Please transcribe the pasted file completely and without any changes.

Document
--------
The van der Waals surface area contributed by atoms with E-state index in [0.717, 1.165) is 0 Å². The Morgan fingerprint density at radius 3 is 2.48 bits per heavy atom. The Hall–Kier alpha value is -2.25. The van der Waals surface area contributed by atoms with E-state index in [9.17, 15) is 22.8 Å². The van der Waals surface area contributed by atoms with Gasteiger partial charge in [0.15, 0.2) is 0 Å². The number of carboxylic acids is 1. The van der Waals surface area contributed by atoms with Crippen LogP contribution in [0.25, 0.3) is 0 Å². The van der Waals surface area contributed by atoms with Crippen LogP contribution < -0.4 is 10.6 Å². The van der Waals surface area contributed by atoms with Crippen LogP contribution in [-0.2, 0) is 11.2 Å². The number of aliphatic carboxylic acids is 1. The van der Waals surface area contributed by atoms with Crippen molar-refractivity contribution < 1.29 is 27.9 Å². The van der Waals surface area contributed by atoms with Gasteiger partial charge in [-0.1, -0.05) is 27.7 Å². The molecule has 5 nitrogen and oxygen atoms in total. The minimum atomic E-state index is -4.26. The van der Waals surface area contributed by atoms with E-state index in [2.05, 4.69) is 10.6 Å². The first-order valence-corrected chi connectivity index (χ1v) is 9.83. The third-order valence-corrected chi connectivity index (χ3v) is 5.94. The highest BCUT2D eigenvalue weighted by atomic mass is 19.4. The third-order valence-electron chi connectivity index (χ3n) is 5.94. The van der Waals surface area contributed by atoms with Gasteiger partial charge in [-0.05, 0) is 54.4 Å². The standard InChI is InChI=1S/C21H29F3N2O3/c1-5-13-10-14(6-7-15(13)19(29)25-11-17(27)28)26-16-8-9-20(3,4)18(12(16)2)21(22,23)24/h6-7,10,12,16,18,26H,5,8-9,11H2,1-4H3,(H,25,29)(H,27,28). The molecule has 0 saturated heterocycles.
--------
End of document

The van der Waals surface area contributed by atoms with E-state index in [0.717, 1.165) is 0 Å². The Morgan fingerprint density at radius 3 is 2.48 bits per heavy atom. The Hall–Kier alpha value is -2.25. The van der Waals surface area contributed by atoms with E-state index in [9.17, 15) is 22.8 Å². The van der Waals surface area contributed by atoms with Gasteiger partial charge in [0.15, 0.2) is 0 Å². The number of carboxylic acids is 1. The van der Waals surface area contributed by atoms with Crippen LogP contribution in [0.25, 0.3) is 0 Å². The van der Waals surface area contributed by atoms with Crippen LogP contribution < -0.4 is 10.6 Å². The van der Waals surface area contributed by atoms with Crippen LogP contribution in [-0.2, 0) is 11.2 Å². The number of aliphatic carboxylic acids is 1. The van der Waals surface area contributed by atoms with Crippen molar-refractivity contribution < 1.29 is 27.9 Å². The van der Waals surface area contributed by atoms with Gasteiger partial charge in [-0.1, -0.05) is 27.7 Å². The molecule has 5 nitrogen and oxygen atoms in total. The minimum atomic E-state index is -4.26. The van der Waals surface area contributed by atoms with E-state index in [2.05, 4.69) is 10.6 Å². The first-order valence-corrected chi connectivity index (χ1v) is 9.83. The third-order valence-corrected chi connectivity index (χ3v) is 5.94. The highest BCUT2D eigenvalue weighted by atomic mass is 19.4. The third-order valence-electron chi connectivity index (χ3n) is 5.94. The van der Waals surface area contributed by atoms with Gasteiger partial charge in [-0.05, 0) is 54.4 Å². The standard InChI is InChI=1S/C21H29F3N2O3/c1-5-13-10-14(6-7-15(13)19(29)25-11-17(27)28)26-16-8-9-20(3,4)18(12(16)2)21(22,23)24/h6-7,10,12,16,18,26H,5,8-9,11H2,1-4H3,(H,25,29)(H,27,28). The molecule has 0 saturated heterocycles.